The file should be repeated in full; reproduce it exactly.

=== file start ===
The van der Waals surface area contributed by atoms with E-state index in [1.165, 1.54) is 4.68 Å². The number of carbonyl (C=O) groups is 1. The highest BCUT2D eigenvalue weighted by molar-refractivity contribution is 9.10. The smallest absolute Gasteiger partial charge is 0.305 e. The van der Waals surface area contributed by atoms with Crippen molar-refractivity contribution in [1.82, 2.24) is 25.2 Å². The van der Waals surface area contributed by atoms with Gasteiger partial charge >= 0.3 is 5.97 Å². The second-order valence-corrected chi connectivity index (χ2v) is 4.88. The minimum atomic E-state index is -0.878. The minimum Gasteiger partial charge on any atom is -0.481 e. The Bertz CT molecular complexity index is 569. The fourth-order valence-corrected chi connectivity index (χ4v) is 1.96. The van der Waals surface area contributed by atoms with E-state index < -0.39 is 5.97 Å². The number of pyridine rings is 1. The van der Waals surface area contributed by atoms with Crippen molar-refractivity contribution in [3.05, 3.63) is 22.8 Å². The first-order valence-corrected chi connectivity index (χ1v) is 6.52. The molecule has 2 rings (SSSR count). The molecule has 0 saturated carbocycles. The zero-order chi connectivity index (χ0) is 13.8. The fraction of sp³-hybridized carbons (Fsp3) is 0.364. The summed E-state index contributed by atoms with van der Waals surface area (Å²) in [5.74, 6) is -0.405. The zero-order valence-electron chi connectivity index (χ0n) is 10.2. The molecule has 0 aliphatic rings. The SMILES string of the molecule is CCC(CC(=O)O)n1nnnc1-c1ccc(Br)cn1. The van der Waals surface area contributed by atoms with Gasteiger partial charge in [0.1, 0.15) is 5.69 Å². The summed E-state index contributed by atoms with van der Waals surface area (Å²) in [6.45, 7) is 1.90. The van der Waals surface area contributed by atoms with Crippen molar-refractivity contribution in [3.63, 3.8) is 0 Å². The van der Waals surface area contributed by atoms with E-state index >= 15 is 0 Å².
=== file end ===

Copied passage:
The van der Waals surface area contributed by atoms with E-state index in [1.165, 1.54) is 4.68 Å². The number of carbonyl (C=O) groups is 1. The highest BCUT2D eigenvalue weighted by molar-refractivity contribution is 9.10. The smallest absolute Gasteiger partial charge is 0.305 e. The van der Waals surface area contributed by atoms with Crippen molar-refractivity contribution in [1.82, 2.24) is 25.2 Å². The van der Waals surface area contributed by atoms with Gasteiger partial charge >= 0.3 is 5.97 Å². The second-order valence-corrected chi connectivity index (χ2v) is 4.88. The minimum atomic E-state index is -0.878. The minimum Gasteiger partial charge on any atom is -0.481 e. The Bertz CT molecular complexity index is 569. The fourth-order valence-corrected chi connectivity index (χ4v) is 1.96. The van der Waals surface area contributed by atoms with E-state index < -0.39 is 5.97 Å². The number of pyridine rings is 1. The van der Waals surface area contributed by atoms with Crippen molar-refractivity contribution in [3.05, 3.63) is 22.8 Å². The first-order valence-corrected chi connectivity index (χ1v) is 6.52. The molecule has 2 rings (SSSR count). The molecule has 0 saturated carbocycles. The zero-order chi connectivity index (χ0) is 13.8. The fraction of sp³-hybridized carbons (Fsp3) is 0.364. The summed E-state index contributed by atoms with van der Waals surface area (Å²) in [5.74, 6) is -0.405. The zero-order valence-electron chi connectivity index (χ0n) is 10.2. The molecule has 0 aliphatic rings. The SMILES string of the molecule is CCC(CC(=O)O)n1nnnc1-c1ccc(Br)cn1. The van der Waals surface area contributed by atoms with Gasteiger partial charge in [0.1, 0.15) is 5.69 Å². The summed E-state index contributed by atoms with van der Waals surface area (Å²) in [6.45, 7) is 1.90. The van der Waals surface area contributed by atoms with Crippen molar-refractivity contribution in [3.63, 3.8) is 0 Å². The van der Waals surface area contributed by atoms with E-state index >= 15 is 0 Å².